January 31, 2023

Volume XIII, Number 31

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January 30, 2023

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DFS Settles with Indirect Auto Lenders to Resolve Fair Lending Violations

On June 29, NYDFS announced that two New York-charted banks engaging in indirect auto lending will pay civil money penalties for violating New York’s fair lending law for engaging in practices that resulted in members of protected classes paying higher interest rates that were not based on creditworthiness.  In particular, NYDFS asserts that the practice of allowing “dealer markup” in setting retail interest rates resulted in statistically significant differences in pricing, disadvantaging Hispanic and African-American consumers, with differences ranging from 20 to 59 basis points.

In one of the consent orders, the first bank – which had exited the indirect auto finance business in 2017 – agreed to pay a $275,000 civil money penalty and make a $50,000 contribution to local community development organizations.  But for the other bank that was still operating, the second consent order required the bank to pay a $350,000 civil money penalty, and among other things, adopt a flat-fee pricing model relating to its indirect auto lending.

Putting It Into Practice:  After announcing in 2018 that it intended to pick up where the CFPB left off with fair lending enforcement in the indirect auto finance market, NYDFS continues to significantly impact auto finance companies subject to the agency’s jurisdiction.  And while indirect auto lenders have enjoyed significant relief from the CFPB’s vigorous fair lending enforcement activity from 2013-2016, auto lenders have not been strangers to recent CFPB enforcement actions more generally (see herehere, and here).  Auto lenders continuing to wage regulatory battles on various fronts, including in New York, may find it helpful to reference the NYDFS’ 2018 fair lending compliance guidance document that outlines six key compliance action items to be taken by indirect auto lenders in evaluating and monitoring dealerships from which they buy automobile retail installment contracts, including taking prompt corrective action in connection with instances of improper dealer mark-up.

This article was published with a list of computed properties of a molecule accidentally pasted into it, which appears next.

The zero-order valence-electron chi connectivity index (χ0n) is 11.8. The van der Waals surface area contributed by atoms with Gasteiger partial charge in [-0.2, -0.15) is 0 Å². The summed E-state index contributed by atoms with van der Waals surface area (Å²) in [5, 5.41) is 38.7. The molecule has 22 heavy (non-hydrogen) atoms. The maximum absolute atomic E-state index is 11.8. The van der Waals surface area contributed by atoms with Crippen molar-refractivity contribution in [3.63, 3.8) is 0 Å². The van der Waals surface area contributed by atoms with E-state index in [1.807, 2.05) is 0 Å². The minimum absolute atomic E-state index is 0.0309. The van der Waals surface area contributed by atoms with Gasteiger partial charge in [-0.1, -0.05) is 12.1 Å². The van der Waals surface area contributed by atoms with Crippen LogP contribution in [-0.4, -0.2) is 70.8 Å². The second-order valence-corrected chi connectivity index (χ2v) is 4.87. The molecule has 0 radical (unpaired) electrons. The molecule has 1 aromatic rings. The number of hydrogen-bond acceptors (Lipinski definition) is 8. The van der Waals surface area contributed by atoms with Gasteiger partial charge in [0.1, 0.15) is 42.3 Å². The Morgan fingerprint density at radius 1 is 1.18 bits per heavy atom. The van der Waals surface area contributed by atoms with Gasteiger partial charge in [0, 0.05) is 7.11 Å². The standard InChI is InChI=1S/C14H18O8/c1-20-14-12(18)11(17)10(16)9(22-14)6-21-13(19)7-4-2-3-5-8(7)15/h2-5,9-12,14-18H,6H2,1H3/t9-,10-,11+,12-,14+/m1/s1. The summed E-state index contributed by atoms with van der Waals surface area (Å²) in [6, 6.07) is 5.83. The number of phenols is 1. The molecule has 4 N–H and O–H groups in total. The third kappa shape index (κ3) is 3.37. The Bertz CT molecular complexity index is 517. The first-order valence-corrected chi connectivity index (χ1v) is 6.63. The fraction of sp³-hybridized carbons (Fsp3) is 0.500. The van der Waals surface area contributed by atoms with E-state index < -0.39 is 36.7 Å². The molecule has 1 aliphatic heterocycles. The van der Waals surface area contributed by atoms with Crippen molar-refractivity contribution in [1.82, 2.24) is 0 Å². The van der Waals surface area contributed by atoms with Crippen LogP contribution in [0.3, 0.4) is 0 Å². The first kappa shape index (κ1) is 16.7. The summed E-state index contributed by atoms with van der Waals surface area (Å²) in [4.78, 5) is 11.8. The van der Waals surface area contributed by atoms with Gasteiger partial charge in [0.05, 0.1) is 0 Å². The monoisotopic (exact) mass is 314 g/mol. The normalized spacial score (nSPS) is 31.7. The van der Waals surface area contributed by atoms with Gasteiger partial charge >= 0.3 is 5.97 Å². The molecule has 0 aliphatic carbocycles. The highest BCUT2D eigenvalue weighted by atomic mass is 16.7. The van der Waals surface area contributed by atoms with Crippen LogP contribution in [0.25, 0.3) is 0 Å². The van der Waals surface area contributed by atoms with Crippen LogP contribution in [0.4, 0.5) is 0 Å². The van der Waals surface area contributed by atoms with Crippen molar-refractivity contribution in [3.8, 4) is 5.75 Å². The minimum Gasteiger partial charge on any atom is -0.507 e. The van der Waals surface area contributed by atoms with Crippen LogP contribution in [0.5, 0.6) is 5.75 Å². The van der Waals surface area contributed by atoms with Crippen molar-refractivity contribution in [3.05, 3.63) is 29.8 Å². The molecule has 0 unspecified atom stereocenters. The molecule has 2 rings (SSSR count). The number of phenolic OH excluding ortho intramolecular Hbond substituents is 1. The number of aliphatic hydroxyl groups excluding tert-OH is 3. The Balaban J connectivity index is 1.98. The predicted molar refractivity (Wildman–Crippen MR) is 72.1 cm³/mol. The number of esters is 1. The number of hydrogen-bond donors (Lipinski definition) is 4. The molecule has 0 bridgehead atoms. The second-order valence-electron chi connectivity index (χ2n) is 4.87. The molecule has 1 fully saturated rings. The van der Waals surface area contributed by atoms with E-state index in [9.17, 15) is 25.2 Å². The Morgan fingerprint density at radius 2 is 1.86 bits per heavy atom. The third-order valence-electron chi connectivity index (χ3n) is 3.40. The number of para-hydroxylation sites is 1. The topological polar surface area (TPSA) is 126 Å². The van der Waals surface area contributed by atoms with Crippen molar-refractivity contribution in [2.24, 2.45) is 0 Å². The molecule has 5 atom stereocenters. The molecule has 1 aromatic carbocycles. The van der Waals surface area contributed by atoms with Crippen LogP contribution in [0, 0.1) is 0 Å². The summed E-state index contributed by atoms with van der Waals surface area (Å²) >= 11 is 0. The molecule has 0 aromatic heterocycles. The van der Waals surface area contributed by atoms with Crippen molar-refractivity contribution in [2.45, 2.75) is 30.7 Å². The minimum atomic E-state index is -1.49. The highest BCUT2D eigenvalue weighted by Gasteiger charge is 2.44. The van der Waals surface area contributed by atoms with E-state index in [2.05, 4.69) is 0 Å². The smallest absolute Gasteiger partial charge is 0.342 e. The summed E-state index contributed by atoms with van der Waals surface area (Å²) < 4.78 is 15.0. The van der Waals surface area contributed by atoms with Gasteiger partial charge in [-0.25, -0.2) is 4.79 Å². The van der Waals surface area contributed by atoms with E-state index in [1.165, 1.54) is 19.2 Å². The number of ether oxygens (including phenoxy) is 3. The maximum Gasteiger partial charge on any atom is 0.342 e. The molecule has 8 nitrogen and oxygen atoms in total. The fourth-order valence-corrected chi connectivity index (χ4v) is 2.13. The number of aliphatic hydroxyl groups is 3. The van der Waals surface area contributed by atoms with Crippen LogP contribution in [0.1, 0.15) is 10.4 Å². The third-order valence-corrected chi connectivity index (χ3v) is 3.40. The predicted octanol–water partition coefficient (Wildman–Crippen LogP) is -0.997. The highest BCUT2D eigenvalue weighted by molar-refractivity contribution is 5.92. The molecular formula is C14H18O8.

Copyright © 2023, Sheppard Mullin Richter & Hampton LLP.National Law Review, Volume XI, Number 188
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About this Author

Moorari Shah Bankruptcy Lawyer Sheppard Mullin Law Firm
Partner

Moorari Shah is a partner in the Finance and Bankruptcy Practice Group in the firm's Los Angeles and San Francisco offices. 

Areas of Practice

Moorari combines deep in-house and law firm experience to deliver practical, business-minded legal advice. He represents banks, fintechs, mortgage companies, auto lenders, and other nonbank institutions in transactional, licensing, regulatory compliance, and government enforcement matters covering mergers and acquisitions, consumer and commercial lending, equipment finance and leasing, and supervisory examinations,...

213-617-4171
A.J. S. Dhaliwal Bankruptcy Attorney Sheppard Mullin Washington DC
Associate

A.J. is an associate in the Finance and Bankruptcy Practice Group in the firm's Washington, D.C. office. 

A.J. has over a decade of experience helping banks, non-bank financial institutions, and other companies providing financial products and services in a wide range of matters including government enforcement actions, civil litigation, regulatory examinations, and internal investigations.

With a diversified regulatory, compliance, and enforcement background, A.J. counsels financial institutions in matters involving...

202-747-2323
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